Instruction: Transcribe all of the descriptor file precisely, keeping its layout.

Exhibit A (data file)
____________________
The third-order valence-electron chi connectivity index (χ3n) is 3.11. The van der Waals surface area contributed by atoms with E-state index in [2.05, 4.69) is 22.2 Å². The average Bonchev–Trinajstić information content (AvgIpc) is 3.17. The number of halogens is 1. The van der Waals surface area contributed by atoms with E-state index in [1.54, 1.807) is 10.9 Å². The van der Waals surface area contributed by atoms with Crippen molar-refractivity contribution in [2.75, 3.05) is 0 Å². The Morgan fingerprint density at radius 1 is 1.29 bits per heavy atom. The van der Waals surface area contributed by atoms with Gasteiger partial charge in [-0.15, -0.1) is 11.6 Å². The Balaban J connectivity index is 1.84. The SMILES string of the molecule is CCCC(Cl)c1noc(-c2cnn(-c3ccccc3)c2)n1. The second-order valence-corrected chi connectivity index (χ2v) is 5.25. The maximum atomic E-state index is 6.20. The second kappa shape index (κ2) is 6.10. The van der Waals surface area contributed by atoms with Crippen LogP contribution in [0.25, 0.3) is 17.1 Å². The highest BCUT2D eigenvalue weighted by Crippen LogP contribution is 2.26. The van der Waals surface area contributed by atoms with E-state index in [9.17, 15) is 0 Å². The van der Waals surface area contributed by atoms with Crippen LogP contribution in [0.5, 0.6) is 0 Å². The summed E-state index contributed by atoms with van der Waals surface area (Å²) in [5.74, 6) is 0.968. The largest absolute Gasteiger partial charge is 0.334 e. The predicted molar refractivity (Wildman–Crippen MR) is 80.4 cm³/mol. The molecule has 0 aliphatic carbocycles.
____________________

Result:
The third-order valence-electron chi connectivity index (χ3n) is 3.11. The van der Waals surface area contributed by atoms with E-state index in [2.05, 4.69) is 22.2 Å². The average Bonchev–Trinajstić information content (AvgIpc) is 3.17. The number of halogens is 1. The van der Waals surface area contributed by atoms with E-state index in [1.54, 1.807) is 10.9 Å². The van der Waals surface area contributed by atoms with Crippen molar-refractivity contribution in [2.75, 3.05) is 0 Å². The Morgan fingerprint density at radius 1 is 1.29 bits per heavy atom. The van der Waals surface area contributed by atoms with Gasteiger partial charge in [-0.15, -0.1) is 11.6 Å². The Balaban J connectivity index is 1.84. The SMILES string of the molecule is CCCC(Cl)c1noc(-c2cnn(-c3ccccc3)c2)n1. The second-order valence-corrected chi connectivity index (χ2v) is 5.25. The maximum atomic E-state index is 6.20. The second kappa shape index (κ2) is 6.10. The van der Waals surface area contributed by atoms with Crippen LogP contribution in [0.25, 0.3) is 17.1 Å². The highest BCUT2D eigenvalue weighted by Crippen LogP contribution is 2.26. The van der Waals surface area contributed by atoms with E-state index in [9.17, 15) is 0 Å². The van der Waals surface area contributed by atoms with Crippen LogP contribution in [0.5, 0.6) is 0 Å². The summed E-state index contributed by atoms with van der Waals surface area (Å²) in [5.74, 6) is 0.968. The largest absolute Gasteiger partial charge is 0.334 e. The predicted molar refractivity (Wildman–Crippen MR) is 80.4 cm³/mol. The molecule has 0 aliphatic carbocycles.